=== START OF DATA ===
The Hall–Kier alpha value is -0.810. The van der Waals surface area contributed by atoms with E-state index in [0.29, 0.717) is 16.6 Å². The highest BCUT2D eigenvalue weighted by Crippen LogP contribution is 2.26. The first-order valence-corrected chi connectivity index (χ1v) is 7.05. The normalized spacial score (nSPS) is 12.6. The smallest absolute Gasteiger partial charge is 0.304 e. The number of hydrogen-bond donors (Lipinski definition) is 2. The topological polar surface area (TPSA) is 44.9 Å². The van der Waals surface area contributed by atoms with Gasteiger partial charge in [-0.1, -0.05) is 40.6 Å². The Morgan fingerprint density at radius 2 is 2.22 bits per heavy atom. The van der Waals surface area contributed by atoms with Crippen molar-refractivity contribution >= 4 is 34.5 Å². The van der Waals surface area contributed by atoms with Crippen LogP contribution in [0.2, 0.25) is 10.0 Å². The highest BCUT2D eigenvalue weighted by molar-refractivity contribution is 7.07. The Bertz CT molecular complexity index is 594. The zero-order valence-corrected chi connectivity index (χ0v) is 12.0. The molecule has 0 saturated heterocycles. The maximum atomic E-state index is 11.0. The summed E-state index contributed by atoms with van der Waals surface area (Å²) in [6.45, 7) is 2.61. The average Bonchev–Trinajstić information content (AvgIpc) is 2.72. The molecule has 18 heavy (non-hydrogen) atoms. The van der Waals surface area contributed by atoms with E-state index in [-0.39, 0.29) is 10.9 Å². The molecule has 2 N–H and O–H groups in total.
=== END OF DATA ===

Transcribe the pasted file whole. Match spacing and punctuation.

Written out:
The Hall–Kier alpha value is -0.810. The van der Waals surface area contributed by atoms with E-state index in [0.29, 0.717) is 16.6 Å². The highest BCUT2D eigenvalue weighted by Crippen LogP contribution is 2.26. The first-order valence-corrected chi connectivity index (χ1v) is 7.05. The normalized spacial score (nSPS) is 12.6. The smallest absolute Gasteiger partial charge is 0.304 e. The number of hydrogen-bond donors (Lipinski definition) is 2. The topological polar surface area (TPSA) is 44.9 Å². The van der Waals surface area contributed by atoms with Gasteiger partial charge in [-0.1, -0.05) is 40.6 Å². The Morgan fingerprint density at radius 2 is 2.22 bits per heavy atom. The van der Waals surface area contributed by atoms with Crippen molar-refractivity contribution >= 4 is 34.5 Å². The van der Waals surface area contributed by atoms with Crippen LogP contribution in [0.2, 0.25) is 10.0 Å². The highest BCUT2D eigenvalue weighted by molar-refractivity contribution is 7.07. The Bertz CT molecular complexity index is 594. The zero-order valence-corrected chi connectivity index (χ0v) is 12.0. The molecule has 0 saturated heterocycles. The maximum atomic E-state index is 11.0. The summed E-state index contributed by atoms with van der Waals surface area (Å²) in [6.45, 7) is 2.61. The average Bonchev–Trinajstić information content (AvgIpc) is 2.72. The molecule has 18 heavy (non-hydrogen) atoms. The van der Waals surface area contributed by atoms with E-state index in [-0.39, 0.29) is 10.9 Å². The molecule has 2 N–H and O–H groups in total.